WASHINGTON (CNN) - Tobacco giant Philip Morris lost another round Tuesday in a nearly $80 million punitive damages case that morphed into a increasingly complex, decade-long dispute between U.S. Supreme Court justices and their state counterparts in Oregon.
In a one-sentence opinion, the justices Tuesday threw out the latest appeal, essentially ending the tobacco company's appeals over the amount of the jury award, without ruling on the larger legal issues. Those issues deal with how the Oregon Supreme Court dealt with direction from the U.S. Supreme Court on how to handle the case.
The original question before the high court was the power of juries to impose large punitive awards against well-heeled corporations in certain product-liability lawsuits. Several business groups expressed early disappointment those larger legal questions were not addressed.
The case was brought by the widow of a longtime smoker who sued the nation's largest cigarette maker, owned by Altria Group International.
The nation's highest court had taken the latest appeal in essence to consider whether their two previous rulings on this contentious issue were essentially ignored by state courts.
In February 2007, the justices for the second time threw out the multimillion-dollar jury award, and ordered Oregon courts to reconsider the case on remand "for further proceedings not inconsistent with this opinion."
The Oregon Supreme Court then upheld the damages without considering the Larger constitutional questions, saying it found a legal defect in the jury instructions from the original trial.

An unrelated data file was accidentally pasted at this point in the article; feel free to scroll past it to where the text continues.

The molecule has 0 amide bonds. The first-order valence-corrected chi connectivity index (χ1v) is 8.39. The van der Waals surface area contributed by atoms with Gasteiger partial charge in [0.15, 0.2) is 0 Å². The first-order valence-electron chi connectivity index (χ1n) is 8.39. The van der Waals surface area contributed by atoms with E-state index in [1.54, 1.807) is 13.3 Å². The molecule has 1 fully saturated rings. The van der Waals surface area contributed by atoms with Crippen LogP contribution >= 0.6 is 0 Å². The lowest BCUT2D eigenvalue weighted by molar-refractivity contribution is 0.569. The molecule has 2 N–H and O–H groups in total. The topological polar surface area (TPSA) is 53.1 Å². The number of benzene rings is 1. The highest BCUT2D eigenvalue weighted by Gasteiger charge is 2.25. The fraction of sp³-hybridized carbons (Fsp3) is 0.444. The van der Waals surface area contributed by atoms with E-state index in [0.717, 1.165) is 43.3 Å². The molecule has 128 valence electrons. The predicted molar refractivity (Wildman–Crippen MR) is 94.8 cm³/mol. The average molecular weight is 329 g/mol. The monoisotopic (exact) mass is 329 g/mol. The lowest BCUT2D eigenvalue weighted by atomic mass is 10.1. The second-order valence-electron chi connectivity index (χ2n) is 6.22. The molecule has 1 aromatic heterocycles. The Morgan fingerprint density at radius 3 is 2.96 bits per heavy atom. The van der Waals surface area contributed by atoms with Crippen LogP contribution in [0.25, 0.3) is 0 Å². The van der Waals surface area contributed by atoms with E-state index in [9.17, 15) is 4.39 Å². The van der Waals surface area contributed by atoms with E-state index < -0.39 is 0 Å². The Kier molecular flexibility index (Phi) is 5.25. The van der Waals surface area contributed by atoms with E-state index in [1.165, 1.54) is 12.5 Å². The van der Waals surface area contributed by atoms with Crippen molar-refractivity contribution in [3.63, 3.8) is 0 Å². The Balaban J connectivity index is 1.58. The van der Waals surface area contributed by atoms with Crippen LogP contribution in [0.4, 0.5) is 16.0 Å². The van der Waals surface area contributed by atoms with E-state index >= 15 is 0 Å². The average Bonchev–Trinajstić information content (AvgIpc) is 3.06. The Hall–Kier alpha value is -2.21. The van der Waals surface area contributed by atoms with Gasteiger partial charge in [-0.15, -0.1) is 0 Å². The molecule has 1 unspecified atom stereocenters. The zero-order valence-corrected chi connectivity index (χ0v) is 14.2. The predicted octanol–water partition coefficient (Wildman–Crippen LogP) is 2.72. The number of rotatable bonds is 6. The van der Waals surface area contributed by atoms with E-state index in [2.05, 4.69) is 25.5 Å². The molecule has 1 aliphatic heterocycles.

Legal experts said the court was in a difficult position trying to balance its constitutional authority, while preserving a state court's power to manage its own procedural rules.
"The problem that I think we all have is how to guard against making constitutional decisions which are simply going to be nullified by some clever device" from a state court, said Justice David Souter during December's oral arguments, "raising a procedural issue or an issue of state law."
His comment echoed the deepening concern from many on the bench on whether they needed to rule now on the legal issues.
The case involved a building custodian who died in 1997 after having smoked as many as three packs of cigarettes per day for 47 years. His wife sued Philip Morris, manufacturer of the popular Marlboro brand.
The Oregon jury originally awarded the man's estate $800,000 in compensatory damages and almost 100 times that in punitive damages, saying the company engaged in fraud and negligence over five decades. Much of the money, under state law, was to go to a special fund helping victims of crime.
That aspect of the case can now be reconsidered by the state courts, if Philip Morris decides to further appeal.
The punitive award has never been paid, pending the outcome of the appeals. With accrued interest, the company said in legal briefs, the damages now exceed $145 million.
Many business interests had hoped for a clear legal standard on how juries should deal with punitive damage cases, when questions arise over the level of liability and the amount of money they would subject to pay.
Such a clarifying standard would have applied in a range of criminal and civil appeals, as the high court frequently throws a case back to state courts For reconsideration.
The case is Philip Morris USA v. Williams (07-1216).